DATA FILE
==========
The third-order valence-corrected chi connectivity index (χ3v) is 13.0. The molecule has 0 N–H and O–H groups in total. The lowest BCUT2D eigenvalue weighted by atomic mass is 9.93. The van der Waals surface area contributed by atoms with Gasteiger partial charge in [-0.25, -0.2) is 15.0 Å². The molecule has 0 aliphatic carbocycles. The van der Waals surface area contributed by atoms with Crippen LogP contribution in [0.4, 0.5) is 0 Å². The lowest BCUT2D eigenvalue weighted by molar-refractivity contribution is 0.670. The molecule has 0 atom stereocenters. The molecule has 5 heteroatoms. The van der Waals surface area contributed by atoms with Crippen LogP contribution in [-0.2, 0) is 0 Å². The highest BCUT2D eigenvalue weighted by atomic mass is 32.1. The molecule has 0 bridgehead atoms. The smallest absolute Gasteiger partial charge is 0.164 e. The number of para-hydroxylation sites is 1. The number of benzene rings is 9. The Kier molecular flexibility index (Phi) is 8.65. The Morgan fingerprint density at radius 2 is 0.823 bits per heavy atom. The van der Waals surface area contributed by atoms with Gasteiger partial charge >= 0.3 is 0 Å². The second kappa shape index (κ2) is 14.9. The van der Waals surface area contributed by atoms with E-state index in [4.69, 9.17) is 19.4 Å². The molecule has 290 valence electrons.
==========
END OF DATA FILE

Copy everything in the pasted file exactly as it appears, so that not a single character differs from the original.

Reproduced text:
The third-order valence-corrected chi connectivity index (χ3v) is 13.0. The molecule has 0 N–H and O–H groups in total. The lowest BCUT2D eigenvalue weighted by atomic mass is 9.93. The van der Waals surface area contributed by atoms with Gasteiger partial charge in [-0.25, -0.2) is 15.0 Å². The molecule has 0 aliphatic carbocycles. The van der Waals surface area contributed by atoms with Crippen LogP contribution in [0.4, 0.5) is 0 Å². The lowest BCUT2D eigenvalue weighted by molar-refractivity contribution is 0.670. The molecule has 0 atom stereocenters. The molecule has 5 heteroatoms. The van der Waals surface area contributed by atoms with Crippen LogP contribution in [-0.2, 0) is 0 Å². The highest BCUT2D eigenvalue weighted by atomic mass is 32.1. The molecule has 0 bridgehead atoms. The smallest absolute Gasteiger partial charge is 0.164 e. The number of para-hydroxylation sites is 1. The number of benzene rings is 9. The Kier molecular flexibility index (Phi) is 8.65. The Morgan fingerprint density at radius 2 is 0.823 bits per heavy atom. The van der Waals surface area contributed by atoms with Gasteiger partial charge >= 0.3 is 0 Å². The second kappa shape index (κ2) is 14.9. The van der Waals surface area contributed by atoms with E-state index in [4.69, 9.17) is 19.4 Å². The molecule has 290 valence electrons.